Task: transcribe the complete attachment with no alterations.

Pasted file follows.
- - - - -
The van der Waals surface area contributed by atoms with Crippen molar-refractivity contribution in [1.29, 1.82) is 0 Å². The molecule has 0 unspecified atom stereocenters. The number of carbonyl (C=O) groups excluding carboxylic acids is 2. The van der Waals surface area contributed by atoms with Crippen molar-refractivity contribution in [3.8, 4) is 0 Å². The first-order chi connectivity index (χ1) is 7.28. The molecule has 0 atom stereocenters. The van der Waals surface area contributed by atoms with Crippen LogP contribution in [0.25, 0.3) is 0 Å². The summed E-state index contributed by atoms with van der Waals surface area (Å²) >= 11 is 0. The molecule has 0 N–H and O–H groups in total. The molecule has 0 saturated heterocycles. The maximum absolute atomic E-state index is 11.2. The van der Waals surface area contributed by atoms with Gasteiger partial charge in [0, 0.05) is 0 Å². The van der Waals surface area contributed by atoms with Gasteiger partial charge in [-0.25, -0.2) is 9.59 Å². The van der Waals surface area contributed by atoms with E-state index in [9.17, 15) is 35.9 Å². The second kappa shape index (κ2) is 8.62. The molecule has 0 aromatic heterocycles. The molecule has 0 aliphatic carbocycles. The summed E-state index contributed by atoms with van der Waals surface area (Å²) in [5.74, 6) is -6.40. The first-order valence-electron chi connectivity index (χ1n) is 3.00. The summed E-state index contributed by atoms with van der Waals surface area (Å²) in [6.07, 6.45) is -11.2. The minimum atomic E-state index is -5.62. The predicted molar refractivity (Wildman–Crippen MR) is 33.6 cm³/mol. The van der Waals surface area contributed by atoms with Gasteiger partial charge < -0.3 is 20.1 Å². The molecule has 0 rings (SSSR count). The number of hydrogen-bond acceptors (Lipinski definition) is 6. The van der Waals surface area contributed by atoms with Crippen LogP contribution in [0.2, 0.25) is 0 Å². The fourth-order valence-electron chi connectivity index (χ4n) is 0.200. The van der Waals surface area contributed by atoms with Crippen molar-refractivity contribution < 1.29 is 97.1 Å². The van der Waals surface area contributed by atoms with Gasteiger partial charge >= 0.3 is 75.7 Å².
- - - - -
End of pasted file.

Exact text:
The van der Waals surface area contributed by atoms with Crippen molar-refractivity contribution in [1.29, 1.82) is 0 Å². The molecule has 0 unspecified atom stereocenters. The number of carbonyl (C=O) groups excluding carboxylic acids is 2. The van der Waals surface area contributed by atoms with Crippen molar-refractivity contribution in [3.8, 4) is 0 Å². The first-order chi connectivity index (χ1) is 7.28. The molecule has 0 atom stereocenters. The van der Waals surface area contributed by atoms with Crippen LogP contribution in [0.25, 0.3) is 0 Å². The summed E-state index contributed by atoms with van der Waals surface area (Å²) >= 11 is 0. The molecule has 0 N–H and O–H groups in total. The molecule has 0 saturated heterocycles. The maximum absolute atomic E-state index is 11.2. The van der Waals surface area contributed by atoms with Gasteiger partial charge in [0, 0.05) is 0 Å². The van der Waals surface area contributed by atoms with Gasteiger partial charge in [-0.25, -0.2) is 9.59 Å². The van der Waals surface area contributed by atoms with E-state index in [9.17, 15) is 35.9 Å². The second kappa shape index (κ2) is 8.62. The molecule has 0 aromatic heterocycles. The molecule has 0 aliphatic carbocycles. The summed E-state index contributed by atoms with van der Waals surface area (Å²) in [5.74, 6) is -6.40. The first-order valence-electron chi connectivity index (χ1n) is 3.00. The summed E-state index contributed by atoms with van der Waals surface area (Å²) in [6.07, 6.45) is -11.2. The minimum atomic E-state index is -5.62. The predicted molar refractivity (Wildman–Crippen MR) is 33.6 cm³/mol. The van der Waals surface area contributed by atoms with Gasteiger partial charge < -0.3 is 20.1 Å². The molecule has 0 rings (SSSR count). The number of hydrogen-bond acceptors (Lipinski definition) is 6. The van der Waals surface area contributed by atoms with Crippen LogP contribution in [0.2, 0.25) is 0 Å². The fourth-order valence-electron chi connectivity index (χ4n) is 0.200. The van der Waals surface area contributed by atoms with Crippen molar-refractivity contribution < 1.29 is 97.1 Å². The van der Waals surface area contributed by atoms with Gasteiger partial charge >= 0.3 is 75.7 Å².